It is important to have some general knowledge of your topic before delving further into your research! It will help you select a topic and provide a context for doing more specific or refined searching.
There are many sources of background information, some of which are below.
Throughout the course, you can return to these resources as you encounter technical terms or need to learn about facets of your topic.
This video tutorial for undergraduate use discusses the role of "background information" in library research. This was done for a summer institute about data. It makes some points that are relevant to any subject area.
Reference resources can provide encyclopedia or other general background about concepts or methods, as well as definitions of concepts. Some are listed below.
PRECISION SEARCHING OF THE OPEN WEB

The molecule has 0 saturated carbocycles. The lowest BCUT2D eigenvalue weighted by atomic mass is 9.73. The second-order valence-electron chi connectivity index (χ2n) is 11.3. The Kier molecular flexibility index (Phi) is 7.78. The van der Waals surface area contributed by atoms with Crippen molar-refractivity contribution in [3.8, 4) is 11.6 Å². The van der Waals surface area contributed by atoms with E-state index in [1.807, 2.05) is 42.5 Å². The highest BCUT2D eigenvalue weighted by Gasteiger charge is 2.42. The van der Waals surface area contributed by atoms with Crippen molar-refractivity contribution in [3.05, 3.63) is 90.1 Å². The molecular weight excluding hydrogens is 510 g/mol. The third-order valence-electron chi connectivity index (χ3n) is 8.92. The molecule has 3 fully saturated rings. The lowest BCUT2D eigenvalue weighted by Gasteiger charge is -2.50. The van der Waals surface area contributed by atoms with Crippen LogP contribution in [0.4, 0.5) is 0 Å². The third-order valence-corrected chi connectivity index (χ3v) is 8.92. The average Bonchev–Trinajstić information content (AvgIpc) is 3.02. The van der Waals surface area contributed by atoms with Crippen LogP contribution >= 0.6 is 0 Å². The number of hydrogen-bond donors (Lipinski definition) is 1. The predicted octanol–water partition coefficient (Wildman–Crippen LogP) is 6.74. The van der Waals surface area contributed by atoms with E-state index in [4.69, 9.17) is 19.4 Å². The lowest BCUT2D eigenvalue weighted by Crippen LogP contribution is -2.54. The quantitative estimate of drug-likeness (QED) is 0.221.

To do a "precision" search in Google, search on google advanced search. This brings up the Google Advanced Search.
Wikipedia can be a valuable source of background information and a stepping stone to discovering academic resources. *Often wikipedia has useful links listed at the bottom of an article.*
You will of course have to confirm independently information you find in Wikipedia.
EVALUATING WEB RESOURCES
See the criteria for evaluating web resources below.
Books can be a great source of background information.
You can look up books, whether print or electronic, in ASA, Lehigh's online catalog. See the search box.
Example of an electronic book that comes of: The brain and behavior: an introduction to behavior neuroantomy.
Scroll down to see link to the ebook.
Not finding a book at Lehigh? Try searching one of the two flavors of WorldCat available here.
Need to request a copy of a book that's not available at Lehigh? Use Palci in Interlibrary Loan to have books sent here. You will get an email when your book is ready for pickup. (Use
Web resources can be rich sources of information on a topic, but when conducting research, it's important to consider the quality and accuracy of sites you visit on the open web. Use the CRAP test to determine whether a web resource is trustworthy: